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Weekly Health News Round-Up (W/E 1/7/16)

Hello and welcome to our weekly round-up of news, views and stats from the world of Health Insurance and Health in general. Our aim is to give you a snapshot of what has been happening in the Health scene in the past 7 days, as reported by the National Media.

 

Infertility: Fifth of women between 35 and 44 take longer than a year to conceive Independent 

  • Almost a fifth of women aged 35 to 44 have struggled to conceive, with those settling down later in life more likely to report infertility, a large study suggests.
  • Research also found university-educated women were more likely to have problems conceiving
  • Jessica Datta, from the London School of Hygiene and Tropical Medicine, who led the research, said: “Our research has implications for women pursuing careers in an uncertain labour market.

Smartphone contraceptive apps rarely work and can cause unplanned pregnancy, scientists warn – Independent 

  • Women are at risk of having unplanned pregnancies by using menstrual cycle apps in place of traditional conception, new research has warned.
  • The apps were initially designed to help couples conceive, but many women are using the fertility tracking information as a form of contraceptive instead
  • The apps use the dates of a woman’s period, her temperature and other symptoms to determine fertility levels.

 

Is it safe to put your baby in a box? The facts about cot death – Telegraph

  • New parents are given cardboard boxes for their baby
  • It takes its inspiration from a Finnish scheme, where state funded boxes have been supplied to new mothers for 75 years, and are credited with the significant reduction in baby deaths from SIDS (Sudden Infant Death Syndrome) or 'cot death' as it's widely known.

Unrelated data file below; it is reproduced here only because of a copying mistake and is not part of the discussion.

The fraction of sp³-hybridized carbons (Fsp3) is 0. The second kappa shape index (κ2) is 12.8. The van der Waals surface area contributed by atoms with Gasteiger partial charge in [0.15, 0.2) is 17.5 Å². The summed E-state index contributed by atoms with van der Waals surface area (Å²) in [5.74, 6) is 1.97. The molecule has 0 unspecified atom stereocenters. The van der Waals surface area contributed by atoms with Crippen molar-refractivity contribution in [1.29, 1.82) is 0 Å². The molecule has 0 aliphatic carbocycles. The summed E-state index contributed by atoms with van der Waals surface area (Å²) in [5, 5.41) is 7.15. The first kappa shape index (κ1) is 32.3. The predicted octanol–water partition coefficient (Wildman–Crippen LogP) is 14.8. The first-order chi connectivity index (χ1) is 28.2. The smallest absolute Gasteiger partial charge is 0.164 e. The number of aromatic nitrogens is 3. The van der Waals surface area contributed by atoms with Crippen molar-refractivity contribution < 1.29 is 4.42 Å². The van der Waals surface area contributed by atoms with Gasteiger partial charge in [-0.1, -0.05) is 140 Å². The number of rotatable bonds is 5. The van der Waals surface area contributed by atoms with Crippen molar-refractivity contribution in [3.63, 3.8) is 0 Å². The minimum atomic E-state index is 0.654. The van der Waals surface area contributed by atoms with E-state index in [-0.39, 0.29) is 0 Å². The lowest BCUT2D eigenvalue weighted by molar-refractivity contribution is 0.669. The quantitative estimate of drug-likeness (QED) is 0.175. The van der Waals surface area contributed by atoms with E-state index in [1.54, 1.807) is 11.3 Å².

• However, claims that these boxes reduce SIDS rates need unpicking, say the Telegraph

 

10,000 cases of skin cancer a year for ‘sun, sea and sangria’ generation – Telegraph 

  • The rise of package holidays has contributed to a huge increase in skin cancer among middle-aged and older people, new figures show.
  • 10,000 people aged 55 and over are diagnosed with melanoma each year in Britain
  • Cancer Research UK said the ‘sun, sea and sangria’ generation were finally paying the cost of decades of cheap package holidays, and the desire for deep tans.

 

Lowest ever level of teen drinking bucks overall trend – Telegraph

  • Underage drinking among modern social media-obsessed teenagers has fallen to its lowest level since records began.
  • Drinking among teenagers under 16 has been in steep decline since 2003, having hovered at around 60% for the previous 15 years.
  • Academics have argued that the downward trend, which is mirrored by rates of drug taking and teenage pregnancy, is due to teenagers spending less physical time in each other’s company and more on social media.

 

Butter not bad for health…but what you spread it on might be – Telegraph 

  • Butter is a middle of the road food unlikely to do much harm or much good
  • Butter is not that bad for health but may have earned a bad reputation because it so often spread on unhealthy foods, such as white bread, new research suggests.
  • A review of nine studies involving more than 600,000 people found that butter was only weakly associated with total mortality, and not linked to cardiovascular disease at all. It even seemed to protect, slightly, against diabetes.
 

Is the tide finally turning in favour of home births? – Telegraph 

  • The majority of UK births still take place in hospitals rather than at home, but this may be slowly changing
  • The 28-year-old model Lily Cole gave birth to Wylde at home in London with her partner, as she had wanted. But Cole's is a rare home-birth success story in the current maternity landscape.
  • "The system has to change," says midwife Annie Francis. "It is fragmented, women are unhappy in it, midwives are unhappy in it and we don't get good outcomes."